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"Why Do We Eat God?" (Questions Kids Ask #1)

“Why do we want to eat God?” Five-year-old Maggie dropped this question on me after we finished our meal prayer tonight.

My first reaction: What a wonderful expression for the Eucharist, “eating God.” It sounds scandalous–a slap across the face waking me to the radical gift of the thing.

To buy time, and to check that I’m understanding her, I ask, “Um, when do we eat God?”

“Well, the bread and wine are Jesus’ body.”

“We eat God so he forgives our sins,” says 7-year-old Andy, who is taking first Reconciliation classes and therefore knows the answers to things.

I nod at him. “Yeah, that’s part of it,” I say. As I sling slop (aka mac ‘n’ cheese) into kids’ bowls, I decide to go the analogy route: “Well, what happens when you eat food, like a chicken or a carrot?” I get a puzzled look, so I try again. “Where does it go?”

She stands up and silently points to her behind; we’ve discussed not talking about what comes out of our body during dinner. Good to see the lesson stuck.

“Well, that’s what happens to part of it, but the rest becomes part of our body. Otherwise, why would we eat? Why do we eat, do you think?”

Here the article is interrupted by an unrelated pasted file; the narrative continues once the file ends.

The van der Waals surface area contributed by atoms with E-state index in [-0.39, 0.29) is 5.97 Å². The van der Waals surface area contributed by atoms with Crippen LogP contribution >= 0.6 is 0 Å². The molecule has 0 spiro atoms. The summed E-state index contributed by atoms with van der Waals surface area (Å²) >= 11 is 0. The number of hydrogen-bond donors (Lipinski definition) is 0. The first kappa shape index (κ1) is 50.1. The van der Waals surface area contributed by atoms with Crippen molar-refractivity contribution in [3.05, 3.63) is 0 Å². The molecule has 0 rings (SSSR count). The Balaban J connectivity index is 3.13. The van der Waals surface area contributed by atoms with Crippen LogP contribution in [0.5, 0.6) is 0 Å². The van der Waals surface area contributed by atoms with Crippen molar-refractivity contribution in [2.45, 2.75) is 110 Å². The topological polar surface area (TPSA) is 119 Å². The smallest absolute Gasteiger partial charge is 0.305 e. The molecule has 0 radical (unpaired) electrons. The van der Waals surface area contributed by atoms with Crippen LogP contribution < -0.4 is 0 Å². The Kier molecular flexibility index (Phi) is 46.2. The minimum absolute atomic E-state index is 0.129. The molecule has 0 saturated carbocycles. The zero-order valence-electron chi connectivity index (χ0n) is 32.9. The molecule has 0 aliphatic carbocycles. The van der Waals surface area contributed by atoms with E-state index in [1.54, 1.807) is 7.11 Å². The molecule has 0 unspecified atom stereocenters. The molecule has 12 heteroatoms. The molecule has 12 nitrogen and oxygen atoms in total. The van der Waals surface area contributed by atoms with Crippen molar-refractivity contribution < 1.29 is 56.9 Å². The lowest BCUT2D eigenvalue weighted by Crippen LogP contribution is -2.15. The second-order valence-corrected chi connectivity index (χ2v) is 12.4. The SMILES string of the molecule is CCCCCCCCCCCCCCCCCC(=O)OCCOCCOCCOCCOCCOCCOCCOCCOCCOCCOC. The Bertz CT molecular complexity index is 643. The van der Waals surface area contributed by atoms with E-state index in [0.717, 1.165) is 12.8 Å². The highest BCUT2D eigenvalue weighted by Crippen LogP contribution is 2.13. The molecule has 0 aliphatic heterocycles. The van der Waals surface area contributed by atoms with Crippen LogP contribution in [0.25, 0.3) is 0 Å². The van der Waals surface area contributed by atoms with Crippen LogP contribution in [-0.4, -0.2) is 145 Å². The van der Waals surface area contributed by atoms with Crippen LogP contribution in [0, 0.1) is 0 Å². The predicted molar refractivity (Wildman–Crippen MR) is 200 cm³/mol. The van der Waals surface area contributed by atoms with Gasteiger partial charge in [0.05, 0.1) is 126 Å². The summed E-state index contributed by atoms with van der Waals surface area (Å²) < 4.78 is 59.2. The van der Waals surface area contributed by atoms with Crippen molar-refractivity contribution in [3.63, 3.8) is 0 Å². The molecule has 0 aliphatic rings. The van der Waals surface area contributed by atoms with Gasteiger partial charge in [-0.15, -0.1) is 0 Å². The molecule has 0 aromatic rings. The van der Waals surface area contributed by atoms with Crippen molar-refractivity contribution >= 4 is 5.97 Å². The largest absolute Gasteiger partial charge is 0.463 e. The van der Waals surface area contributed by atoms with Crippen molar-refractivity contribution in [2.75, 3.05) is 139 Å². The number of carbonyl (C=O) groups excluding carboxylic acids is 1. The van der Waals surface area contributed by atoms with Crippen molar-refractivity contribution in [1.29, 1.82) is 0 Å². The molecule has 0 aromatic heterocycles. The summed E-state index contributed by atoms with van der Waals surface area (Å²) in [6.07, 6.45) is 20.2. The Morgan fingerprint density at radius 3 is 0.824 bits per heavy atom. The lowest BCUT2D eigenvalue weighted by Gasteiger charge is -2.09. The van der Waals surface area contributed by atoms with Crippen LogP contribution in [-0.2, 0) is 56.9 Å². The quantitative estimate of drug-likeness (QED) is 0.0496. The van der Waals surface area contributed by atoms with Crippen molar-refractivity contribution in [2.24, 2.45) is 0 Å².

“Mmm…to grow.”

“Right. And what would happen if you didn’t eat?”

“We wouldn’t grow.”

“You would die!” chimes in Andy.

“So, we eat God in the Eucharist for the same reasons,” I say, gesturing with the broccoli. “God helps us grow, and gives us life, and when we eat Jesus’ body and blood, he becomes part of us–part of our body, and our spirit.”

“Like our eyes,” Andy says knowingly, pointing to his eyes. “Jesus makes our eyes see.”

Umm…not sure where to go with that, so I take a pass. “Does that makes sense?” I ask Maggie. “Did that answer your question?”

But, as usual, the bell has rung and class is out, ’cause I don’t get an answer. “Why did you get D.W. macaroni and cheese, Dad?” she asks.

Feel free to offer your take on how you’d handle that question–or how you answered similar questions from kids. Be merciful, though–figuring out an age-appropriate, theologically correct answer while serving dinner to three kids is no small feat!

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